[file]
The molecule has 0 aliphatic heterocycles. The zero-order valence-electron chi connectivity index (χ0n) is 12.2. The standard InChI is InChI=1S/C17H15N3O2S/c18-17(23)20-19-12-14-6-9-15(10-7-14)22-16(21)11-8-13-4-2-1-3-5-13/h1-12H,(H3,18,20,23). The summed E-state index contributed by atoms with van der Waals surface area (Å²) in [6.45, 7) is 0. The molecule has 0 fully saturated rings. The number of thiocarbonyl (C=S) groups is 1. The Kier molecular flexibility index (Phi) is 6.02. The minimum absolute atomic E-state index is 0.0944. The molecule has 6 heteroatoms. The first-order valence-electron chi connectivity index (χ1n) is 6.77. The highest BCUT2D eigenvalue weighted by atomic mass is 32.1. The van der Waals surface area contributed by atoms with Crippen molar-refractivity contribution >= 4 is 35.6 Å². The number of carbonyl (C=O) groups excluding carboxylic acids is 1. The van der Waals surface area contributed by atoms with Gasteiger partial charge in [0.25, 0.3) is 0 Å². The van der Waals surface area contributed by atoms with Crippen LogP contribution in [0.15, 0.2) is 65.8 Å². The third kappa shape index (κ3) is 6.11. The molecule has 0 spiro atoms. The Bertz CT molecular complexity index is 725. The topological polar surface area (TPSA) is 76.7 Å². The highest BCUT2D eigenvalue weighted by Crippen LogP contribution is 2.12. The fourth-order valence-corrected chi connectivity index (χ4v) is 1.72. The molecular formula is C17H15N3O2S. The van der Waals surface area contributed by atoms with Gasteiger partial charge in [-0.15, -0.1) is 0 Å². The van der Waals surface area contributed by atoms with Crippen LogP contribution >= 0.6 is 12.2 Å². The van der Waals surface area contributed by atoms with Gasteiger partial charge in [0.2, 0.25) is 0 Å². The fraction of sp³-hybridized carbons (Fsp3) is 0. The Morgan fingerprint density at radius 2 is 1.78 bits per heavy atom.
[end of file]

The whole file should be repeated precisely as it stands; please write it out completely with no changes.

The molecule has 0 aliphatic heterocycles. The zero-order valence-electron chi connectivity index (χ0n) is 12.2. The standard InChI is InChI=1S/C17H15N3O2S/c18-17(23)20-19-12-14-6-9-15(10-7-14)22-16(21)11-8-13-4-2-1-3-5-13/h1-12H,(H3,18,20,23). The summed E-state index contributed by atoms with van der Waals surface area (Å²) in [6.45, 7) is 0. The molecule has 0 fully saturated rings. The number of thiocarbonyl (C=S) groups is 1. The Kier molecular flexibility index (Phi) is 6.02. The minimum absolute atomic E-state index is 0.0944. The molecule has 6 heteroatoms. The first-order valence-electron chi connectivity index (χ1n) is 6.77. The highest BCUT2D eigenvalue weighted by atomic mass is 32.1. The van der Waals surface area contributed by atoms with Crippen molar-refractivity contribution >= 4 is 35.6 Å². The number of carbonyl (C=O) groups excluding carboxylic acids is 1. The van der Waals surface area contributed by atoms with Gasteiger partial charge in [0.25, 0.3) is 0 Å². The van der Waals surface area contributed by atoms with Crippen LogP contribution in [0.15, 0.2) is 65.8 Å². The third kappa shape index (κ3) is 6.11. The molecule has 0 spiro atoms. The Bertz CT molecular complexity index is 725. The topological polar surface area (TPSA) is 76.7 Å². The highest BCUT2D eigenvalue weighted by Crippen LogP contribution is 2.12. The fourth-order valence-corrected chi connectivity index (χ4v) is 1.72. The molecular formula is C17H15N3O2S. The van der Waals surface area contributed by atoms with Gasteiger partial charge in [-0.15, -0.1) is 0 Å². The van der Waals surface area contributed by atoms with Crippen LogP contribution >= 0.6 is 12.2 Å². The van der Waals surface area contributed by atoms with Gasteiger partial charge in [0.2, 0.25) is 0 Å². The fraction of sp³-hybridized carbons (Fsp3) is 0. The Morgan fingerprint density at radius 2 is 1.78 bits per heavy atom.